The existing building was a six-story edifice with continuous glazing, and a solid base with limited openings on the ground floor that housed the historic newspaper’s press. The main entrance was set in the backside of the courtyard. The outdoor areas were closed and served mainly for loading and unloading.
The main object and challenge of the design was to open the building to the city, and to create a functional, organic connection with the urban fabric. The main idea of the architectural composition was the opening of an internal stoa that runs through the building’s volume and offers access from the main road artery of the area, as well as the visual connection of the street with the outdoor area that has been turned into a friendly green space.
A transverse axis was created as a continuation of the stoa, which organized the outdoor spaces and movement flows.
On the building’s ground floor the shared functions were organized according to modern standards, ensuring pleasant spaces for communication, creative collaboration in a relaxed and familiar environment, rest, and food.
These spaces include a multifunctional hall, a playroom, a gym, a recruitment area, and a cafeteria.
The ground floor was opened to the city and the surrounding area through the change of use and the handling of the facades.
Main feature of the building’s reuse and revival was the redesign of the shell, with the aim on the one hand to create a landmark, and on the other to meet bioclimatic design principles — resulting in a building that is economic and sustainable in its operation and maintenance, with a reduced energy footprint.
The main idea behind the redesign of the facades was to preserve the building’s base and to formally unify the main body with its summit. Thus a solid base was created that juxtaposes the movement seen in the upper building.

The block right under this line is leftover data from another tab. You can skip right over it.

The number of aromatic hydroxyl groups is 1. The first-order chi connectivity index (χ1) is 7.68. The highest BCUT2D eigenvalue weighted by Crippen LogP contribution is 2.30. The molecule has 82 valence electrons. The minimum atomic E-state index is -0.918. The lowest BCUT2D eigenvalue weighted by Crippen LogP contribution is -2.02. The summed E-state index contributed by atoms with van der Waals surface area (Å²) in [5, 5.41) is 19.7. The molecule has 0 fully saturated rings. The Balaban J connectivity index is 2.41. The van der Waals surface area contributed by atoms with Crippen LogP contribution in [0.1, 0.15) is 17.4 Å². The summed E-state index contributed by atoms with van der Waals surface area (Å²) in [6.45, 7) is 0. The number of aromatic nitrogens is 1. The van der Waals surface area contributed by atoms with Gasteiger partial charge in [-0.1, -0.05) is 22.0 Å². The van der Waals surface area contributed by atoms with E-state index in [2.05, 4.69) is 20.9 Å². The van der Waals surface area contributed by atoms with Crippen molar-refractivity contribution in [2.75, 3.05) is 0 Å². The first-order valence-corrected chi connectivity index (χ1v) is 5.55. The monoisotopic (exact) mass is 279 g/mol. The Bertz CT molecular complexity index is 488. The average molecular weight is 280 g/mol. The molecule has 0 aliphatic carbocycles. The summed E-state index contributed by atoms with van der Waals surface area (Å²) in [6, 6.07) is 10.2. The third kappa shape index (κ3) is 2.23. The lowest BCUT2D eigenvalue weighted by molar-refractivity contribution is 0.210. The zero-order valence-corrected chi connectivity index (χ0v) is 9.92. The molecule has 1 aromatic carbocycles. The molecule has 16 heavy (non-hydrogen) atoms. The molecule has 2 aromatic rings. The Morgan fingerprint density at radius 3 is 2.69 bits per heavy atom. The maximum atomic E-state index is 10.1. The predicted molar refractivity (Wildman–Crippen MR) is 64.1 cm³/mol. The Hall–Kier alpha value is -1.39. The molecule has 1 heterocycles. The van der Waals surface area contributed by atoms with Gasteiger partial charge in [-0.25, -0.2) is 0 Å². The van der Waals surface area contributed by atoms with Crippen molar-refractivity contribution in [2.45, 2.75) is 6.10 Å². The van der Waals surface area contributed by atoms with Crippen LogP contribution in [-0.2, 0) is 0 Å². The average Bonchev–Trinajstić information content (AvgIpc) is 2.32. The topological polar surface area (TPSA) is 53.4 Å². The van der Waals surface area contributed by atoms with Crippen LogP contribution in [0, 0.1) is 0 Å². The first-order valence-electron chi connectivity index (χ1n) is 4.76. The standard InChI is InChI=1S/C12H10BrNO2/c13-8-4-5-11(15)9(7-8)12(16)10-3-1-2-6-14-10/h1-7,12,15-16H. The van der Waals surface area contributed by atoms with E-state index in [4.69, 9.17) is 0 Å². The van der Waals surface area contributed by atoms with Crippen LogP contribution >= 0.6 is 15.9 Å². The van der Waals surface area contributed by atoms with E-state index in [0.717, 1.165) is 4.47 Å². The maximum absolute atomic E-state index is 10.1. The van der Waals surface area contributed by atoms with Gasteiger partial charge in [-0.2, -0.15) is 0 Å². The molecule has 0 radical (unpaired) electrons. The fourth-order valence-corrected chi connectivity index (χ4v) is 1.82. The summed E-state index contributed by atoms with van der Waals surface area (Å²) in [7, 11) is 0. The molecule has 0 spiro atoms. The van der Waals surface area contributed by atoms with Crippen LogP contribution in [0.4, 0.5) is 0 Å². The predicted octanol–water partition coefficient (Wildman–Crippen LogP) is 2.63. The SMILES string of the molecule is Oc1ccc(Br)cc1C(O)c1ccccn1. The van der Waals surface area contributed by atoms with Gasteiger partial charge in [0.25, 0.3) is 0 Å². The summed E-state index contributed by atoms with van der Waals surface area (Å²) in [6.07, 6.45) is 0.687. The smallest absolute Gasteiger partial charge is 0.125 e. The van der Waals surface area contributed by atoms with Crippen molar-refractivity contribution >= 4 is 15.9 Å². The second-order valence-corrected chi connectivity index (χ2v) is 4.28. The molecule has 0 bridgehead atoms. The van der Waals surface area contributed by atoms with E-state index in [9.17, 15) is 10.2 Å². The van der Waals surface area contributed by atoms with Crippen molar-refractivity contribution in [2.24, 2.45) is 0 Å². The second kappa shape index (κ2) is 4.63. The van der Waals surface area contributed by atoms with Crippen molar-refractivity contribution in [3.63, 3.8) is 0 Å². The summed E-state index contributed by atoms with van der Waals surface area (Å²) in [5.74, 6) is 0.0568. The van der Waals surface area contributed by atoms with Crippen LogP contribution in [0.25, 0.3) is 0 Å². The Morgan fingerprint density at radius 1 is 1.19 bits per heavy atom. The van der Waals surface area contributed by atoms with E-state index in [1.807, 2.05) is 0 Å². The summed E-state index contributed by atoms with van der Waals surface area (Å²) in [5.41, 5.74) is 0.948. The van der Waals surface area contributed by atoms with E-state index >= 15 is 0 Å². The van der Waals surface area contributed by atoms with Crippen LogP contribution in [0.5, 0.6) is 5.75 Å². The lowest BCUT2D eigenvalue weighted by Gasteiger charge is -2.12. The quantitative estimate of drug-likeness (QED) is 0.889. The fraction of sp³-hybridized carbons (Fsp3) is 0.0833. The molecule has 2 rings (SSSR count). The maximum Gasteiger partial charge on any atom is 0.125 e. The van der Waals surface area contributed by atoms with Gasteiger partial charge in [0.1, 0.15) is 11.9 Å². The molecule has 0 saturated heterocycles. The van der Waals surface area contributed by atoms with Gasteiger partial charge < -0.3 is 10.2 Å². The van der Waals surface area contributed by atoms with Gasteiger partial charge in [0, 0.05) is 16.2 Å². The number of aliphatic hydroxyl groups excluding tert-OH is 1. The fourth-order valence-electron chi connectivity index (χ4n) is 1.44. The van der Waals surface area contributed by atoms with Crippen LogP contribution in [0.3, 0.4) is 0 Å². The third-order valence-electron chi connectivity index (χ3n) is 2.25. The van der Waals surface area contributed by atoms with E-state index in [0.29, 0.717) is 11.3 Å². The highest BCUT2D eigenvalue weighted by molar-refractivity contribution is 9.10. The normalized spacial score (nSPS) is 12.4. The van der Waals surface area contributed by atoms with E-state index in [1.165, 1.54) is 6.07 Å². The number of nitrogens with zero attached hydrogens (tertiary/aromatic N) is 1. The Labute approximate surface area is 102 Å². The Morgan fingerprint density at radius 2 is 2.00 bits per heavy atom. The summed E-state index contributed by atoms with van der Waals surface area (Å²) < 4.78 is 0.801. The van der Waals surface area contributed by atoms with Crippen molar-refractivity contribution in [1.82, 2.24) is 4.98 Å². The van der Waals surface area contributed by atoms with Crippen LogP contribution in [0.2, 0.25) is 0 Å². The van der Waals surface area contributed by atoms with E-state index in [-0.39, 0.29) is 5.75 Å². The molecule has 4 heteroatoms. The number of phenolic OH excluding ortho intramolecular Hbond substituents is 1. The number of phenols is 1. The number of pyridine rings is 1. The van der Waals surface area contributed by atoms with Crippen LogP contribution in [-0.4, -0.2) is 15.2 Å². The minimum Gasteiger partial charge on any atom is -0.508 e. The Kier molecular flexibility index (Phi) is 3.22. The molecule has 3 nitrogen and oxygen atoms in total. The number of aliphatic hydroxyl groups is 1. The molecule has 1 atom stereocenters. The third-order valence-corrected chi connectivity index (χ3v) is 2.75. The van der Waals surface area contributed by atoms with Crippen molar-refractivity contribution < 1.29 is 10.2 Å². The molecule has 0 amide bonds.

through the creation of white, angular zones that alternate with continuous glazing, highlighting the building’s horizontality and adding flow and continuity to its form. The grooves created by the retreating glazing and their varying depth give the sense of a mass that is being extruded, adding movement and fluidity to the otherwise static volume.
The presence of plants completes the image, creating a friendly character and a familiar environment, both for the users and the city around the building.
Lastly, a special emphasis of the design was placed on the users’ health, a parameter that proved significant during the current pandemic. This is why the project was designed to receive a LEED Gold certification.
Towards that end, special criteria were taken into account, such as the quality of air inside the building, interior lighting conditions, ensuring visual vantage points, the use of materials with low concentration of volatile and toxic chemicals, the creation of a quality working environment, and the incorporation of plants — ultimately, the positive mood of the users.